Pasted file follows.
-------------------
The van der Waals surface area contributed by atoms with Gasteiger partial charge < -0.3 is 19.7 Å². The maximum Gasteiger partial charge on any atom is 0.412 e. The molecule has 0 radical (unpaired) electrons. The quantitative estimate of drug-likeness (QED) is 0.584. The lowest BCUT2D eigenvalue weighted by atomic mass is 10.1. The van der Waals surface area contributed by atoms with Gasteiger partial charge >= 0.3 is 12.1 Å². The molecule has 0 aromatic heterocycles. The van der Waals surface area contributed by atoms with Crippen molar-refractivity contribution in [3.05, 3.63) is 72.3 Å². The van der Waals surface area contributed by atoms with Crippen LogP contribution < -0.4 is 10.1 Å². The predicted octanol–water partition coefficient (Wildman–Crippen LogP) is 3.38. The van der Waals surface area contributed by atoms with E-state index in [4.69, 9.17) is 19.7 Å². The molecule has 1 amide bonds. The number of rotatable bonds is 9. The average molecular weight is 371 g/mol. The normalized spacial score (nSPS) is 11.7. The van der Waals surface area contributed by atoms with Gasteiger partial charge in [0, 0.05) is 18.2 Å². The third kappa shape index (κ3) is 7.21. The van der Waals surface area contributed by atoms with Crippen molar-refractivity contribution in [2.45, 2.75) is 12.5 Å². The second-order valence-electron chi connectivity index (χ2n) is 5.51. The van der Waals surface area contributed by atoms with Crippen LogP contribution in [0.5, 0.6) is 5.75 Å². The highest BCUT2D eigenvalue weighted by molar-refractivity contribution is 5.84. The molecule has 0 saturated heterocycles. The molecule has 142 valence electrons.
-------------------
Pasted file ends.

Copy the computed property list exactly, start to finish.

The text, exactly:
The van der Waals surface area contributed by atoms with Gasteiger partial charge < -0.3 is 19.7 Å². The maximum Gasteiger partial charge on any atom is 0.412 e. The molecule has 0 radical (unpaired) electrons. The quantitative estimate of drug-likeness (QED) is 0.584. The lowest BCUT2D eigenvalue weighted by atomic mass is 10.1. The van der Waals surface area contributed by atoms with Gasteiger partial charge >= 0.3 is 12.1 Å². The molecule has 0 aromatic heterocycles. The van der Waals surface area contributed by atoms with Crippen molar-refractivity contribution in [3.05, 3.63) is 72.3 Å². The van der Waals surface area contributed by atoms with Crippen LogP contribution < -0.4 is 10.1 Å². The predicted octanol–water partition coefficient (Wildman–Crippen LogP) is 3.38. The van der Waals surface area contributed by atoms with E-state index in [4.69, 9.17) is 19.7 Å². The molecule has 1 amide bonds. The number of rotatable bonds is 9. The average molecular weight is 371 g/mol. The normalized spacial score (nSPS) is 11.7. The van der Waals surface area contributed by atoms with Gasteiger partial charge in [0, 0.05) is 18.2 Å². The third kappa shape index (κ3) is 7.21. The van der Waals surface area contributed by atoms with Crippen molar-refractivity contribution in [2.45, 2.75) is 12.5 Å². The second-order valence-electron chi connectivity index (χ2n) is 5.51. The van der Waals surface area contributed by atoms with Crippen LogP contribution in [0.5, 0.6) is 5.75 Å². The highest BCUT2D eigenvalue weighted by molar-refractivity contribution is 5.84. The molecule has 0 saturated heterocycles. The molecule has 142 valence electrons.